He went on, “but there’s something more important than just how much help the Roger pen makes in different situations.  The whole is greater than the sum of the parts.  For both of us, the loss of your hearing has created barriers to communication.  It’s hard not to be able to say things to you whenever I want to and I feel the loss of that keenly.  Anything that gives us back some spontaneity in our communication is so important, so thank you Roger pen.”

So, if you are reading this and thinking a Roger pen (or one of the other listening devices on the market) might help you, I’d say definitely give it a go.  Nigel and I will carry on experimenting, but after three Roger pen posts in a row probably time to move on to something else now……

Speak to you soon.



7 thoughts on “Roger pen: chapter three

  1. Hi Vera, just found your blog through Action on Hearing Loss magazine. Our lives sound so similar and I am laughing out loud at some of the situations you describe as they are so familiar! I have recently got a Conversor pro assistive listening device which does much the same thing as a Roger but is a bit cheaper, although more obtrusive. Quite brilliant in the car for me and good for other road users too as i dont need to dice with death by looking at the speaker when I’m driving! Good in pubs and restaurants when there with one person especially. Recently i went to a presentation and asked the speaker to wear the microphone, which she was happy to do, and I heard every word (almost) even though she wandered off round the room whilst speaking. Looking forward to reading your future blogs!

    1. Hello Joy. Good to hear from you. Having some people you can laugh out loud with is the key to deafness sanity, I believe, so I’m glad the blog made you smile. Vera.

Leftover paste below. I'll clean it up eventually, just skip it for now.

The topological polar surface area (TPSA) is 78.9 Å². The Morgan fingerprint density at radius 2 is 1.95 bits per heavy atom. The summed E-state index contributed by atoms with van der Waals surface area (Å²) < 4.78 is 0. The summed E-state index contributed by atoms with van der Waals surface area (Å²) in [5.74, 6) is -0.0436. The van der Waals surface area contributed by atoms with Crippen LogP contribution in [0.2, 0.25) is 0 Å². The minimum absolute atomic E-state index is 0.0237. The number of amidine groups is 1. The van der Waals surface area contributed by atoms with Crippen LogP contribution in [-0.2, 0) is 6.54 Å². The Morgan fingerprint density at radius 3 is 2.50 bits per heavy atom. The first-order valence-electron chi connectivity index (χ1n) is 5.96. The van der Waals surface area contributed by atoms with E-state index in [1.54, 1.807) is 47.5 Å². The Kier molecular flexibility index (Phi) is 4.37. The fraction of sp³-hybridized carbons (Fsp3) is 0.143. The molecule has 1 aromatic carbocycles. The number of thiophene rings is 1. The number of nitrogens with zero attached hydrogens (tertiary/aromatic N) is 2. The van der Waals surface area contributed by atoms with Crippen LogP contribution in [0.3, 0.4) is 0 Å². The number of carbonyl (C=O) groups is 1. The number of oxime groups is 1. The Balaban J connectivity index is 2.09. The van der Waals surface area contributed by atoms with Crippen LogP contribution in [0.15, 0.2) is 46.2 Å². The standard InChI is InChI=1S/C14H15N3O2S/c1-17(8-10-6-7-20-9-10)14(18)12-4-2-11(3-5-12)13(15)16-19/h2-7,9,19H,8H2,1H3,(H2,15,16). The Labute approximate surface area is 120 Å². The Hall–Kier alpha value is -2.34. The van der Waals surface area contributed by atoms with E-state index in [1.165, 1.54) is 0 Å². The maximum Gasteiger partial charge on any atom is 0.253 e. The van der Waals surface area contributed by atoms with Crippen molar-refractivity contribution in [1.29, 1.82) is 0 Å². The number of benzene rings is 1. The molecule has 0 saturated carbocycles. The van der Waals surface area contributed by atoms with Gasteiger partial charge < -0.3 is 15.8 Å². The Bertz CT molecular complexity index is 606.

1. Hello Vera, Can you let me know which Roger pen model you have as I understand there is the Roger pen and the Roger easypen, the difference being the Roger pen has Bluetooth and can make mobile phone calls easier. I am still deciding on buying a Roger pen and would love something that makes life easier if I had to make a phone call on my mobile even though I use NGT on my PC. I have recently updated my hearing aids to the latest models at considerable expense and was hoping that the Roger pen would help with conversations.
        Your blog sounds like my own experiences so welcome any hints and tips you give.

      2. Hello Patricia
        I have the model with the bluetooth facility but I confess I haven’t tried it with my phone. It feels like, for me, the pen helps if I can lip read as well, but isn’t sufficient to allow me to understand speech if I can’t lip read. Let me know how you get on, though, because it sounds as if we have very similar problems.

      3. Hello Vera, Thank you for the information on the Roger pen. I also have problems when in the car especially if I am driving, and it does not help that I am more deaf on my left side!
        I think I need to get my hearing aids sorted out first. Since getting my new hearing aids I can hear lots of sounds that I was not aware of before such as the smoke alarm, (why are all the alarms so high pitched) but I still find it difficult to understand speech, voices sound harsh and hollow.

      4. Yes, speech is the killer, isn’t it? It always seems ironic to me that things I am not bothered about hearing get louder/clearer with better hearing aids but the thing I most want to hear (speech) is perhaps only marginally better, if that.

  2. Thanks Vera, it’s a real insight as to what considerations need to be made when someone develops a severe loss of hearing.